Prevalence and factors associated with relapse among heroin users attending methadone clinic at Kidongo Chekundu Mental Hospital, Zanzibar, Tanzania
Mohamed Foum, Jamila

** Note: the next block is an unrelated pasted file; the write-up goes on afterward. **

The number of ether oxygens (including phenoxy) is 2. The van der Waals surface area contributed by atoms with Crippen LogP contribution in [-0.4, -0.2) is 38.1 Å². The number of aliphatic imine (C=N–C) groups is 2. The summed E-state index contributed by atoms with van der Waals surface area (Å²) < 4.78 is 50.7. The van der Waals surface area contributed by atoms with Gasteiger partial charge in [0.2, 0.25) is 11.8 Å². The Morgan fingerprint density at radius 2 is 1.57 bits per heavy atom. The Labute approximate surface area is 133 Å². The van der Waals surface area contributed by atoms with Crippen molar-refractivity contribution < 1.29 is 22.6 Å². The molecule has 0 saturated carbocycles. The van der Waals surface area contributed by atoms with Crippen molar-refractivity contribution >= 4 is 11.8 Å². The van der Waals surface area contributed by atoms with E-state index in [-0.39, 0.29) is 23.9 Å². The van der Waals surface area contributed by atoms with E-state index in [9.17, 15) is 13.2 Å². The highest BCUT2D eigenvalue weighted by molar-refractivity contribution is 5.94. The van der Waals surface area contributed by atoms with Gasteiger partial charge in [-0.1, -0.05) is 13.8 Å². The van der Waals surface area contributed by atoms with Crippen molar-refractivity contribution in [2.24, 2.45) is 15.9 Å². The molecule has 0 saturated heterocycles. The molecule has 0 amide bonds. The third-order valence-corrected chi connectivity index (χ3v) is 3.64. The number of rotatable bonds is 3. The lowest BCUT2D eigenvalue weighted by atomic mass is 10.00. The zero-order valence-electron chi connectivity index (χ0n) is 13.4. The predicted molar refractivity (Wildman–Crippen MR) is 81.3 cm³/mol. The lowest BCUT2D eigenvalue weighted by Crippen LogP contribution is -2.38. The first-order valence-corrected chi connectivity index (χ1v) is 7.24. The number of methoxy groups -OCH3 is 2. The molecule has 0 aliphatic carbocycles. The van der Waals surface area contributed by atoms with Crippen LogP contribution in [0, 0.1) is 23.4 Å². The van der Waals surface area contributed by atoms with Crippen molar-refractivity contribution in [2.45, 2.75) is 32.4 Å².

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Introduction: Heroin is one of the most addictive drugs. People who have been addicted to heroin frequently relapse even after a Methadone Assistance Therapy (MAT). Globally, relapse rate is high among heroin users. China and South Africa found the relapse rate within one year after treatment is about 80% - 95%. Different psychological (mental disorders, stress and cravings) and social problems such as social support, unemployment has been mentioned to be associated with relapse among heroin users. In Zanzibar, about 7000 to 12000 people addicted to heroin reported that relapse is common. However, knowledge gaps still exist particularly in the burden and factors associated with relapse among heroin users attending the methadone clinic in Zanzibar. Objective: To determine the prevalence and factors associated with relapse among heroin users attending the methadone clinic at Kidongo Chekundu mental hospital in Zanzibar. Methodology: This was a cross-sectional study that was carried out in Zanzibar, Tanzania. Participants were heroin users, (18 years and above) and were both males and females attending the MAT. Following informed consent, consecutive sampling was used to recruit the participants. A socio-demographic questionnaire, structured clinical questionnaire, GSE Scale, MSPSS questionnaire were used to collect data. Data was entered in Epi data and analyzed in SPSS version 25. Univariate, bivariate, and multivariable associations were analyzed. Results: The prevalence of relapse among the heroin users was 294 (89.4%). Peer pressure appeared to be the leading cause for using heroin – 199 (60.5%) among the participants. The likelihood of having a relapse is 2.10 times more among individuals with secondary level of education relative to those with primary level of education or informal education (cOR = 2.10, 95%CI: 1.43, 6.28). The risk of relapse was 2.04 and 4.22 times higher among individuals with stress (cOR = 2.04, 95%CI: 1.00, 4.22) and cravings (cOR=4.78, 95%CI: 1.11, 20.43) respectively. There was no significant association in perceived social support and self-efficacy. Conclusion: The prevalence of relapse among heroin users is high. Factors such as being male, education level, cravings, stress, and unemployment, were found to be significantly associated with relapse. Continued psychoeducation and counseling on relapse prevention to heroin users should be provided in order to support users to abstain from using heroin. Further studies to be done to explore other psychosocial aspects associated with relapse among heroin users such as family history of substance, adverse childhood experiences, family dynamics, relationship between psychiatric disorders and using of heroin.